Testing promise rejection in JavaScript with Jest

The code

Let’s consider a simple function that returns a Promise that can either resolve or reject depending on the value of
the first argument:

export default function promiseMe(result, timeout = 1000) {
    return new Promise((resolve, reject) => {
        setTimeout(() => {
            if (result instanceof Error || result.startsWith("Error")) {
                reject(result)
            } else {
                resolve(result)
            }
        }, timeout)
    })
}

While testing async code with Jest the only thing to remember is to return Promise from the test so that Jest can
wait for it to resolve or to reject. The cleanest way is to do it with .resolves matcher:

const successMessage = "Done.";

// with async/await
it("resolves (1)", async () => {
    await expect(promiseMe(successMessage)).resolves.toEqual(successMessage);
});

// without async/await
it("resolves (2)", () => {
    return expect(promiseMe(successMessage)).resolves.toEqual(successMessage);
});

In case the Promise rejects and the test did not expect that, Jest reports an error:

Error: expect(received).resolves.toEqual()

Received promise rejected instead of resolved
Rejected to value: [...]

But what if one want to test Promise rejection and verify the rejection reason?

Try-catch with async/await (bad)

It looks like using try-catch with async/await is the easiest way to achieve this as the rejected value is thrown:

it("rejects (bad)", async () => {
    try {
        await promiseMe("Error");
    } catch (e) {
        expect(e).toEqual("Error");
    }
});

But wait. What happens when the Promise returned by promiseMe function won’t reject, but it resolves instead? Well, the test still passes, as the catch block is never reached.

See https://developer.mozilla.org/en-US/docs/Web/JavaScript/Reference/Operators/await#promise_rejection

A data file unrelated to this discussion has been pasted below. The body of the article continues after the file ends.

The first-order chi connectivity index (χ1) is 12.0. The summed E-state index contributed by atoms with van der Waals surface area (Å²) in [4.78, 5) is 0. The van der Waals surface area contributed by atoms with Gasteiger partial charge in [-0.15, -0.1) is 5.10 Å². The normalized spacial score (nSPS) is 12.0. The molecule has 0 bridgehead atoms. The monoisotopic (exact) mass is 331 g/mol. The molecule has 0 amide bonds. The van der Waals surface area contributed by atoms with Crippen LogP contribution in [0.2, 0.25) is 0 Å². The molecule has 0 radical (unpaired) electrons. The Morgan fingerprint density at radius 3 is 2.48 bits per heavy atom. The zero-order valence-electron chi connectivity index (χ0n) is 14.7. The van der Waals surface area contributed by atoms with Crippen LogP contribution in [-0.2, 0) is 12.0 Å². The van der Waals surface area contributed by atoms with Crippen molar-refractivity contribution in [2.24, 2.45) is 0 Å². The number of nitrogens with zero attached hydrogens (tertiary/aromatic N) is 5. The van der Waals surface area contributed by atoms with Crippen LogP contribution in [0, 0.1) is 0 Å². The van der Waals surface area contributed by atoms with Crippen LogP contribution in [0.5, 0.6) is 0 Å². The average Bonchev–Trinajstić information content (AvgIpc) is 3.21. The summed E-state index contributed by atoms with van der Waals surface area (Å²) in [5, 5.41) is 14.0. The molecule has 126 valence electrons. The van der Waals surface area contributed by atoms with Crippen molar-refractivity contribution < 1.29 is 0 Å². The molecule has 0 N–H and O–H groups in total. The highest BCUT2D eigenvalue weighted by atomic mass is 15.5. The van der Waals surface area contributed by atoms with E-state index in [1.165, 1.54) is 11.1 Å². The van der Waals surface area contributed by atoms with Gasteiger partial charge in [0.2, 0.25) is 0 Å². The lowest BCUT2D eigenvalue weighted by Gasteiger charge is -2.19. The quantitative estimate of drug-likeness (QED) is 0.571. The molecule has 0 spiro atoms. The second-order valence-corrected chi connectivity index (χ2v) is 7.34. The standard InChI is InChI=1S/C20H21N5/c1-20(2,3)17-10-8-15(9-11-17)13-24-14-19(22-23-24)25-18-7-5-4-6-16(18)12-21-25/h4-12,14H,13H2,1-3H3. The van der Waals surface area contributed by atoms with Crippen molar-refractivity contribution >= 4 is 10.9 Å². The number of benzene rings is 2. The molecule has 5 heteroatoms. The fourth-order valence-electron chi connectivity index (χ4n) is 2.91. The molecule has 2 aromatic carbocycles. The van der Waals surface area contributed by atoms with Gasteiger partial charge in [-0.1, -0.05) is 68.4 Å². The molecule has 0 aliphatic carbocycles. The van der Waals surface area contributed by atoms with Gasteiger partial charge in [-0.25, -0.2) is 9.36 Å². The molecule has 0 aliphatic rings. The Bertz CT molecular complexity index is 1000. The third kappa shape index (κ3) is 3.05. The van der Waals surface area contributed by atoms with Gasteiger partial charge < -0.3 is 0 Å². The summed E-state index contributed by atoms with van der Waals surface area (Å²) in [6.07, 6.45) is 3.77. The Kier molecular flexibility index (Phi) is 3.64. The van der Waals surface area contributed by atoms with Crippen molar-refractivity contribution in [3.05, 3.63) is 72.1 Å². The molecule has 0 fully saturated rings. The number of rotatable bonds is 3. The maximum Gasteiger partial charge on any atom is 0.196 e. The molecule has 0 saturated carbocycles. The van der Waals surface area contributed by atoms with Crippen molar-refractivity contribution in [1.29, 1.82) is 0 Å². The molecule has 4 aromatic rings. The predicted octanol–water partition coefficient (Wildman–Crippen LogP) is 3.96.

Try-catch with async/await (better)

To overcome that issue, one could expect that the actual assertion will be executed and fail the test if it does not happen.
This can be done pretty easily with expect.assertions which verifies that a certain number of assertions are called
during a test:

it("rejects (better)", async () => {
    expect.assertions(1);
    try {
        await promiseMe("Error");
    } catch (e) {
        expect(e).toEqual("Error");
    }
});

Now, when there is no rejection, the test fails:

Error: expect.assertions(1)

Expected one assertion to be called but received zero assertion calls.

.rejects (best)

To make the code even more expressive .rejects matcher can be used:

it("rejects (best)", async () => {
    await expect(promiseMe("Error")).rejects.toEqual("Error");
});

When there is no rejection, Jest reports an error:

Error: expect(received).rejects.toEqual()  
  
Received promise resolved instead of rejected  
Resolved to value: [...]  

If the rejected value is an Error object, toThrow matcher can be used:

it("rejects (best)", async () => {
    await expect(promiseMe(new Error(errorMessage))).rejects.toThrow(errorMessage);
    await expect(promiseMe(new Error(errorMessage))).rejects.toThrow(Error); // type check
    await expect(promiseMe(new Error(errorMessage))).rejects.toThrow(new Error(errorMessage));
});

See also

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